When a book contains one map only, for example in the case of Cotton Mather’s Magnalia Christi, which contains a map of New England, the removal of that map can hurt the value of the book by a factor of ten. Whatever is gained by having that map singly on the wall is hard to justify when measured against the loss to the book from which it was taken.

Natural History Illustrations

The famous Audubon prints of North American birds and quadrupeds are strikingly beautiful, and they were all published not as separate prints, but in book format. As a complete set, the so-called double elephant folio is a little over three feet tall, two feet wide, and weighs more than 200 pounds. Viewing the 435 hand-colored prints in this massive tome is a bit of a physical and logistical struggle. Approximately 120 copies still exist as books, and keeping them together is important, but very few collectors can afford to pay the nearly $8 million price tag for a complete set. Selected with care, and displayed individually, prints separated from the original books will always be popular with collectors. And although taking a knife to a perfect copy of this book would be a sacrilege, an incomplete or damaged copy might be best preserved by its own dissolution.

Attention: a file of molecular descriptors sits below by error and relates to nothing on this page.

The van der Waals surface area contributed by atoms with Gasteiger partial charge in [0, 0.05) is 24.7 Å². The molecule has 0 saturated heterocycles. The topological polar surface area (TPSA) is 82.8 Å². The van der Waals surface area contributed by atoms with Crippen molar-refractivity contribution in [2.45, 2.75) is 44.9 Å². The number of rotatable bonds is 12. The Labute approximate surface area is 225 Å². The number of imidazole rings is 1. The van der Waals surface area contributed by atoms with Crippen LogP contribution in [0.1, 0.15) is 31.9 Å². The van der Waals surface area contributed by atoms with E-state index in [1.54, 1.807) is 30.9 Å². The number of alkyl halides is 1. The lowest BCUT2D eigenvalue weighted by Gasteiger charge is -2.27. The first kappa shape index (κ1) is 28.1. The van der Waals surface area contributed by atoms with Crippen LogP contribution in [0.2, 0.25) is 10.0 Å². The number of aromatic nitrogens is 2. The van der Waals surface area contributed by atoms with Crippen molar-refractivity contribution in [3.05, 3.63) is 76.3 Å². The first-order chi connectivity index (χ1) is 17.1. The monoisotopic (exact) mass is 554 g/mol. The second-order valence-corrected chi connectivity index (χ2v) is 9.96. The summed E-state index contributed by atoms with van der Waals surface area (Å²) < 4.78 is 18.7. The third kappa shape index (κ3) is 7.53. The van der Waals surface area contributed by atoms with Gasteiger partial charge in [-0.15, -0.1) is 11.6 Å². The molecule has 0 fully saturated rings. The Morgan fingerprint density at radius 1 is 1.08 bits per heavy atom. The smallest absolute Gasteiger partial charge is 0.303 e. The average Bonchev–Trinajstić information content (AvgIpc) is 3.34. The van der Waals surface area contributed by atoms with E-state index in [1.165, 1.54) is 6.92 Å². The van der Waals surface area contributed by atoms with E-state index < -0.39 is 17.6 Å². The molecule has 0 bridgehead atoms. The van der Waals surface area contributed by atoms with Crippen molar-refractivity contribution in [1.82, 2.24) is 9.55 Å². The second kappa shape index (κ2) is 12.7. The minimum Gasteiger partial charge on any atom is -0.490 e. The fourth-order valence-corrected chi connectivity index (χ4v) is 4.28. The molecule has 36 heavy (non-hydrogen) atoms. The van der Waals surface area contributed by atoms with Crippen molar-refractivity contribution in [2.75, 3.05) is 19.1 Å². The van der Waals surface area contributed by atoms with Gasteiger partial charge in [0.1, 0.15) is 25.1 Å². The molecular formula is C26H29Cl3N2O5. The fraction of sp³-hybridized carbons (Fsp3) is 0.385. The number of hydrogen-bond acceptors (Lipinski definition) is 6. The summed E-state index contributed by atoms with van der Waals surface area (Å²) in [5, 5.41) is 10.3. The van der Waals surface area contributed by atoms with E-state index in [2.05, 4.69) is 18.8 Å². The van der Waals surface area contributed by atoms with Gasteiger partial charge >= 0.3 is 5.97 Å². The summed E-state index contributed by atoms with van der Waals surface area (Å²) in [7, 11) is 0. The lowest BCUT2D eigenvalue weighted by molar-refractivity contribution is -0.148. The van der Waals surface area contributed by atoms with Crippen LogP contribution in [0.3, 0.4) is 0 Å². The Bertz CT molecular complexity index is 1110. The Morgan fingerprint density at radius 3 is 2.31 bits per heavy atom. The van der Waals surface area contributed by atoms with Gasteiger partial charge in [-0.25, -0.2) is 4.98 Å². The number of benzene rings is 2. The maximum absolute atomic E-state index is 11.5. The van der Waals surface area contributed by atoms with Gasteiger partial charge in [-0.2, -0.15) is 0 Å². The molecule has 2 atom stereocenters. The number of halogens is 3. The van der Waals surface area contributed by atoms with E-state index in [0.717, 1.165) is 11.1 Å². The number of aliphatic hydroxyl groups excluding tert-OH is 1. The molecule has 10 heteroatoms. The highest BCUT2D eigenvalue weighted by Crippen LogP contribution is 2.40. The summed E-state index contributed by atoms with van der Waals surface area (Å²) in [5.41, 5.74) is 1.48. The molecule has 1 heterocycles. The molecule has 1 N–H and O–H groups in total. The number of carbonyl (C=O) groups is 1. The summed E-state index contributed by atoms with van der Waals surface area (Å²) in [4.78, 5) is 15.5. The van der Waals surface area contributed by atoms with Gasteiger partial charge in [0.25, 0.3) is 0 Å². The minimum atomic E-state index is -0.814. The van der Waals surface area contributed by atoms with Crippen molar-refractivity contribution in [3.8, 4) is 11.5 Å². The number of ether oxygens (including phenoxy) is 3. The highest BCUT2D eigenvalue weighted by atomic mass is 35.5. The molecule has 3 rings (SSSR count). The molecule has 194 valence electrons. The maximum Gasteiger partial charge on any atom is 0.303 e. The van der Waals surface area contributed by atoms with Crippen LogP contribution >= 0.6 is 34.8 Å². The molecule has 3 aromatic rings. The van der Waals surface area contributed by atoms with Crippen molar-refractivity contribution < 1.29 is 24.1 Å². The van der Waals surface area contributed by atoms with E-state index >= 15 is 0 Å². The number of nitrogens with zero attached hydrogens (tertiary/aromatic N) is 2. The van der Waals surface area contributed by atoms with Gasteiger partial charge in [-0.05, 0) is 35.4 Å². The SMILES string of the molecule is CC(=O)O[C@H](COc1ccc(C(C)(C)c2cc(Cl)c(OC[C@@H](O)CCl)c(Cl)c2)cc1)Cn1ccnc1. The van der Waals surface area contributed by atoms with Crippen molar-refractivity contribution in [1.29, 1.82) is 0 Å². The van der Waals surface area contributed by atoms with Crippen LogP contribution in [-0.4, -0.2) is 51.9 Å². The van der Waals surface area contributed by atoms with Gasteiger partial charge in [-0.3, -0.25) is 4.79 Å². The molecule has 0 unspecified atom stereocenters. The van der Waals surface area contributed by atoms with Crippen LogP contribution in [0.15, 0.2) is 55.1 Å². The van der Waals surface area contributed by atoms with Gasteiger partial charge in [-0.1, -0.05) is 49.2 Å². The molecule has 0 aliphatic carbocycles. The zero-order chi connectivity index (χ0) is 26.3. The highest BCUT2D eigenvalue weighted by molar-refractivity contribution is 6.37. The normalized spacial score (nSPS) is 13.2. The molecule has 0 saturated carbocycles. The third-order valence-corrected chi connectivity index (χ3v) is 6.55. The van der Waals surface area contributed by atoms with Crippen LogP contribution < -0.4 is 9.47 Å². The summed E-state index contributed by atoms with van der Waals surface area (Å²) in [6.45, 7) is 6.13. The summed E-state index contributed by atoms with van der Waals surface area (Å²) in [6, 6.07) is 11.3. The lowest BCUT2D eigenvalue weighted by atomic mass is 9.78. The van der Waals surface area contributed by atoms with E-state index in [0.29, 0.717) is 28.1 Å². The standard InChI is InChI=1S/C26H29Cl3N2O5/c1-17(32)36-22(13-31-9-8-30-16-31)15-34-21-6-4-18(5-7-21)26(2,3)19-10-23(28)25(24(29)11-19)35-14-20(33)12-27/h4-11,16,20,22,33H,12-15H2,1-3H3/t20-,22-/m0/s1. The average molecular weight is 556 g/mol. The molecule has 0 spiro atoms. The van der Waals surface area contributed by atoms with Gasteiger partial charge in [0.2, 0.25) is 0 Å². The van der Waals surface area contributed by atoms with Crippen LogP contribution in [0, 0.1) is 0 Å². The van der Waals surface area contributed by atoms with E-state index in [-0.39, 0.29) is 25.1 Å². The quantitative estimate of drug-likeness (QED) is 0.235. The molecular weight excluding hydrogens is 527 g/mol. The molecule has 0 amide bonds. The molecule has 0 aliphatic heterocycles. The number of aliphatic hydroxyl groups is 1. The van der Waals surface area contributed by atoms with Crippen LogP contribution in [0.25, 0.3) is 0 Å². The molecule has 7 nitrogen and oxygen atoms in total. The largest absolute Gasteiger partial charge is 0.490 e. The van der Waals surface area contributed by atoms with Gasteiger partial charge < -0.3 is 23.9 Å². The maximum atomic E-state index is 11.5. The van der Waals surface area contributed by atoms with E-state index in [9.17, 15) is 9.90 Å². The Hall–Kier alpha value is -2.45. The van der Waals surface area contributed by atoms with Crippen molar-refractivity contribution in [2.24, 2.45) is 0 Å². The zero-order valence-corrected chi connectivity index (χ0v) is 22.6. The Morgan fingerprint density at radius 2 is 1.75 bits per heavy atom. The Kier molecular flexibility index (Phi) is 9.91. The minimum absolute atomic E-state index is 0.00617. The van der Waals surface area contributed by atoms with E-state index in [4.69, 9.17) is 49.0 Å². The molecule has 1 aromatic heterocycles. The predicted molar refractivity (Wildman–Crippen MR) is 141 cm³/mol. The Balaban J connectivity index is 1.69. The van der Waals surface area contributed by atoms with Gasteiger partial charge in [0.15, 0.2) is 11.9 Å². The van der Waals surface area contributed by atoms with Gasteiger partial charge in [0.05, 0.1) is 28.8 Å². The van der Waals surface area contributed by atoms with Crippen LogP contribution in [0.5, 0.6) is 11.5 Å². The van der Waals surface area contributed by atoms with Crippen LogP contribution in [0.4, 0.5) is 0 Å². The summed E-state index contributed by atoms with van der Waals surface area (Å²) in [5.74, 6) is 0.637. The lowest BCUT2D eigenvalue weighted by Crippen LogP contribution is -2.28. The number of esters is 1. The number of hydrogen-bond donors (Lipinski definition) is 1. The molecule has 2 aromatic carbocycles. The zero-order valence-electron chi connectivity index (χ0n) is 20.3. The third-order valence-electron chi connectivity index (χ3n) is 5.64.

This German term means anthology, and refers to a collection, usually of short works, that were originally published separately, but were subsequently bound together in a single volume. In the early days of publishing, booksellers sold books disbound. Readers were obliged to engage a bookbinder if they wanted covers. Many a thrifty bibliophile accrued a stack of sermons, plays, controversial pamphlets, or other miscellaneous works of the same format before visiting the bookbinder. This way, for the price of one binding, one could have a dozen or more separate works bound together. I’ve never been comfortable with the notion of breaking up sammelbands. By grouping these texts, the original collector has created something new, another document that tells a more nuanced story about the history of reading, collecting, and the use of texts.